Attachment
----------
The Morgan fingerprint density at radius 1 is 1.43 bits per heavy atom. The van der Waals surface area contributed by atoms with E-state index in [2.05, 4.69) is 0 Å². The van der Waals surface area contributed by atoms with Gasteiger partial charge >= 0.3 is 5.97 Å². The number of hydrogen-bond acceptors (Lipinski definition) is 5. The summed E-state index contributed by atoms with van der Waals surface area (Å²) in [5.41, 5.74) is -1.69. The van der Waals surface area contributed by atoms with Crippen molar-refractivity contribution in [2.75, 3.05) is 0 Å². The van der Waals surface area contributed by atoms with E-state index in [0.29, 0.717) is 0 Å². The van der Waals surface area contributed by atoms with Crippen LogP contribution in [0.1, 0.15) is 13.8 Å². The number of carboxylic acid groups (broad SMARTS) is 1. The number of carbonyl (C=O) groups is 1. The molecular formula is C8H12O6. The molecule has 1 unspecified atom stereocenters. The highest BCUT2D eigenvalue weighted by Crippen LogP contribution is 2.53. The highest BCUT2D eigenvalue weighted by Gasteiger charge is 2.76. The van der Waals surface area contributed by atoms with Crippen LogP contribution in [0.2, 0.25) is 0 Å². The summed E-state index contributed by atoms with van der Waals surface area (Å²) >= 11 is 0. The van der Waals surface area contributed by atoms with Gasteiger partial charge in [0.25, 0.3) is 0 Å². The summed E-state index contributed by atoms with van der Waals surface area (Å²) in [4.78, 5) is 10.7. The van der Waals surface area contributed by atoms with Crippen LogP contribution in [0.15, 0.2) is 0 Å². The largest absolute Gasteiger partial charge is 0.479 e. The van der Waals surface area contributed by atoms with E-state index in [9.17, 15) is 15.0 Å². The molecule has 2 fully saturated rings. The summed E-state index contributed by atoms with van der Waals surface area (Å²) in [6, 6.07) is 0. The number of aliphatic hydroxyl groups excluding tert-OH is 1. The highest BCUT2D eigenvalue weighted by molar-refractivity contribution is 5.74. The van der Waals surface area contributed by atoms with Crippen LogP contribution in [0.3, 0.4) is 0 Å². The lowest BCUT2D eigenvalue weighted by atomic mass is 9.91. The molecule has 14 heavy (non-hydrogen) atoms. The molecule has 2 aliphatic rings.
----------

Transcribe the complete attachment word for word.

The Morgan fingerprint density at radius 1 is 1.43 bits per heavy atom. The van der Waals surface area contributed by atoms with E-state index in [2.05, 4.69) is 0 Å². The van der Waals surface area contributed by atoms with Gasteiger partial charge >= 0.3 is 5.97 Å². The number of hydrogen-bond acceptors (Lipinski definition) is 5. The summed E-state index contributed by atoms with van der Waals surface area (Å²) in [5.41, 5.74) is -1.69. The van der Waals surface area contributed by atoms with Crippen molar-refractivity contribution in [2.75, 3.05) is 0 Å². The van der Waals surface area contributed by atoms with E-state index in [0.29, 0.717) is 0 Å². The van der Waals surface area contributed by atoms with Crippen LogP contribution in [0.1, 0.15) is 13.8 Å². The number of carboxylic acid groups (broad SMARTS) is 1. The number of carbonyl (C=O) groups is 1. The molecular formula is C8H12O6. The molecule has 1 unspecified atom stereocenters. The highest BCUT2D eigenvalue weighted by Crippen LogP contribution is 2.53. The highest BCUT2D eigenvalue weighted by Gasteiger charge is 2.76. The van der Waals surface area contributed by atoms with Crippen LogP contribution in [0.2, 0.25) is 0 Å². The summed E-state index contributed by atoms with van der Waals surface area (Å²) >= 11 is 0. The van der Waals surface area contributed by atoms with Gasteiger partial charge in [0.25, 0.3) is 0 Å². The summed E-state index contributed by atoms with van der Waals surface area (Å²) in [4.78, 5) is 10.7. The van der Waals surface area contributed by atoms with Crippen LogP contribution in [0.15, 0.2) is 0 Å². The largest absolute Gasteiger partial charge is 0.479 e. The van der Waals surface area contributed by atoms with E-state index in [9.17, 15) is 15.0 Å². The molecule has 2 fully saturated rings. The summed E-state index contributed by atoms with van der Waals surface area (Å²) in [6, 6.07) is 0. The number of aliphatic hydroxyl groups excluding tert-OH is 1. The highest BCUT2D eigenvalue weighted by molar-refractivity contribution is 5.74. The van der Waals surface area contributed by atoms with Crippen LogP contribution in [0.3, 0.4) is 0 Å². The lowest BCUT2D eigenvalue weighted by atomic mass is 9.91. The molecule has 14 heavy (non-hydrogen) atoms. The molecule has 2 aliphatic rings.